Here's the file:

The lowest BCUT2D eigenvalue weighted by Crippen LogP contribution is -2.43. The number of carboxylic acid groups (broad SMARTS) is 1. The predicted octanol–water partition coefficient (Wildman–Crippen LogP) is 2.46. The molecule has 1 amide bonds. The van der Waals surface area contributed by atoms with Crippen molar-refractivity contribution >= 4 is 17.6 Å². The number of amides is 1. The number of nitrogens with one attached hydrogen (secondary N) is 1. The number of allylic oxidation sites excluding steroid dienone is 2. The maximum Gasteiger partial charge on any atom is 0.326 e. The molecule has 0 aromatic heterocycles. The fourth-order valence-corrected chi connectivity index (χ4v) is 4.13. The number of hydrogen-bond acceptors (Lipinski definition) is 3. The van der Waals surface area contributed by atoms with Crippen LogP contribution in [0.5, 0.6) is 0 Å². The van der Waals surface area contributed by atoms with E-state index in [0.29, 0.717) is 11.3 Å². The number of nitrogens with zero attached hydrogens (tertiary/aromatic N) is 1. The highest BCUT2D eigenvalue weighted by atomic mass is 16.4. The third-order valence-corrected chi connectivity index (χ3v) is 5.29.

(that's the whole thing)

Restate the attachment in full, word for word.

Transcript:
The lowest BCUT2D eigenvalue weighted by Crippen LogP contribution is -2.43. The number of carboxylic acid groups (broad SMARTS) is 1. The predicted octanol–water partition coefficient (Wildman–Crippen LogP) is 2.46. The molecule has 1 amide bonds. The van der Waals surface area contributed by atoms with Crippen molar-refractivity contribution >= 4 is 17.6 Å². The number of amides is 1. The number of nitrogens with one attached hydrogen (secondary N) is 1. The number of allylic oxidation sites excluding steroid dienone is 2. The maximum Gasteiger partial charge on any atom is 0.326 e. The molecule has 0 aromatic heterocycles. The fourth-order valence-corrected chi connectivity index (χ4v) is 4.13. The number of hydrogen-bond acceptors (Lipinski definition) is 3. The van der Waals surface area contributed by atoms with Crippen LogP contribution in [0.5, 0.6) is 0 Å². The van der Waals surface area contributed by atoms with E-state index in [0.29, 0.717) is 11.3 Å². The number of nitrogens with zero attached hydrogens (tertiary/aromatic N) is 1. The highest BCUT2D eigenvalue weighted by atomic mass is 16.4. The third-order valence-corrected chi connectivity index (χ3v) is 5.29.